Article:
Corresponding to those three of violence, we can single out three opposite features to power: 1) Power is not instrumental: a- It is an end in itself. It doesn’t need to justify itself with a further end (52); b- It doesn’t need implements, tools that can be utilized by few people over many, but rather it needs numbers of people to get together and act in concert (42, 44). Power emerges out of the in between space (“inter-esse” as she likes to put it) created among peers. 2) Power is talkative: (I couldn’t find a particular passage where she makes the explicit connection in this text, but I am pretty sure that this deduction is accurate) Power is immediately tied up with a discursive space of equals where people can argue among each other and coordinate for concerted action. This can emerge simultaneously or consequentially to power. 3) Power opens up long-term possibilities, strategies, and creates foundations.  It is what lies under every political institution – which she elsewhere characterizes with durability/long term existence (41). In fact those institutions are mere manifestations of reified power.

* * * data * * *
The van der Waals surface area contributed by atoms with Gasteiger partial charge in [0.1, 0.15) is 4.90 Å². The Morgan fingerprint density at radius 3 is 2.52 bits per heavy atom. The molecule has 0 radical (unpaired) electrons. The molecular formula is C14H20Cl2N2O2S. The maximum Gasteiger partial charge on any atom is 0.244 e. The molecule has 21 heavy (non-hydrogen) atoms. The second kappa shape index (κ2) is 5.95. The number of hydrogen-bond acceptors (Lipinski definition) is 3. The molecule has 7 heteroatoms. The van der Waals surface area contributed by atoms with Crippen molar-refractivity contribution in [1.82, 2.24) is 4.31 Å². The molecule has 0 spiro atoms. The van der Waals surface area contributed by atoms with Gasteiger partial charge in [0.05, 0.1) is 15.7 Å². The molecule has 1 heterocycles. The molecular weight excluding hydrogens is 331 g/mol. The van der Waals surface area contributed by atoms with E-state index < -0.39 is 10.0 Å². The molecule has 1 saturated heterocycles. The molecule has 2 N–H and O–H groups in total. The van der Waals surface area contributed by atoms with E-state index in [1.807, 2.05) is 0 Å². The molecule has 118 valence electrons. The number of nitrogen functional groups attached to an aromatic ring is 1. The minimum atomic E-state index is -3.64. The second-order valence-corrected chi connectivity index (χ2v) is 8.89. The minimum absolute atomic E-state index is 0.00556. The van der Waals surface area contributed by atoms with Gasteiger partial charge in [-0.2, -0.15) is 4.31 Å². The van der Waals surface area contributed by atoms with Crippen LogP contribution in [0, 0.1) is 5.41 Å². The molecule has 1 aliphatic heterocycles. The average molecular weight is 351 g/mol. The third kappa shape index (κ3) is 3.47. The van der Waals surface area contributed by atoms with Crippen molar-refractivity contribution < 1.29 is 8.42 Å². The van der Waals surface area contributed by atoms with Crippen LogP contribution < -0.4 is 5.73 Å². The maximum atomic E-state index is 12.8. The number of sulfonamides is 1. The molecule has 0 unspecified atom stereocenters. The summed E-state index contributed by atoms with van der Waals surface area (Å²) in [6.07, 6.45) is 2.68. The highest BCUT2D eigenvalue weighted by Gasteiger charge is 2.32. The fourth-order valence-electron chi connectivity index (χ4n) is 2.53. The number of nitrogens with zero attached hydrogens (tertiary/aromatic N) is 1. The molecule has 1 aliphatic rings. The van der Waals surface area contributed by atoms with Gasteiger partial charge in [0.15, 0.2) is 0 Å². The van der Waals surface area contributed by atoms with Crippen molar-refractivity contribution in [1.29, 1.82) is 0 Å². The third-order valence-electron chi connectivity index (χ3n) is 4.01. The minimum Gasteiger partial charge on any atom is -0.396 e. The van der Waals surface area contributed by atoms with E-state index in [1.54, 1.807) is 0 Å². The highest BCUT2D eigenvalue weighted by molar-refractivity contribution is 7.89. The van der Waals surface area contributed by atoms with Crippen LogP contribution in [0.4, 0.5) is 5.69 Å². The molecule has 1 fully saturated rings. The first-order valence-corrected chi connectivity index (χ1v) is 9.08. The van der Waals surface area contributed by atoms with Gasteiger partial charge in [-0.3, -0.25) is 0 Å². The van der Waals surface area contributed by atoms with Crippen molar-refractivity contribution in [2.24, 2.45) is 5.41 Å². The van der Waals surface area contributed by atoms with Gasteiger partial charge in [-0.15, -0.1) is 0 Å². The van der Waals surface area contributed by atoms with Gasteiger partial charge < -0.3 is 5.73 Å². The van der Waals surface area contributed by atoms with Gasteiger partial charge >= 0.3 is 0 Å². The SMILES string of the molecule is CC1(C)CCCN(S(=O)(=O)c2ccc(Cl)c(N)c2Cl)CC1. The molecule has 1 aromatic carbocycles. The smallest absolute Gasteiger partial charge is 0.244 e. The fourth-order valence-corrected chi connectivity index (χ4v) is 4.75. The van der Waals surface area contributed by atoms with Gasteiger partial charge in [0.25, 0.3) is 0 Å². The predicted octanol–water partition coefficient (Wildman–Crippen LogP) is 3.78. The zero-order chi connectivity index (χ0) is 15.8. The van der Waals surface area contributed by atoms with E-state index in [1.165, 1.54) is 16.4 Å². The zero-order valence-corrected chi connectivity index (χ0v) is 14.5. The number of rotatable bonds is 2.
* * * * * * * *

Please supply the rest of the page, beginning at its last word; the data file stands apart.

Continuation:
All these above mentioned features of power belong to her particular understanding of politics as well. In fact they are among its pillars for Arendt. In that sense, power and violence contrast is applicable to politics and violence as well. By conceptually delimiting politics and violence, establishing the “authentic diversity” (44) among each other, Arendt arguably creates types that are similar to what Max Weber calls Ideal Types. She draws from those types in evaluating real world examples, where we can concretely see the ramifications of her violence/politics distinction.

In On Violence, Arendt’s primary case is the student movement in the 60s. The text can be read as a direct response to the discussions continuing at the time, especially in the US. She characterizes the movement as a generally non-violent and discursive movement. They consist mostly of young people repelled by the on going wars and violence, and retain their actions within a “theoretical and rhetorical” level (18).  Furthermore, they are positively defending participatory democracy. With all these features fitting into her type of the political, this movement is quite a political one for Arendt. UNTIL…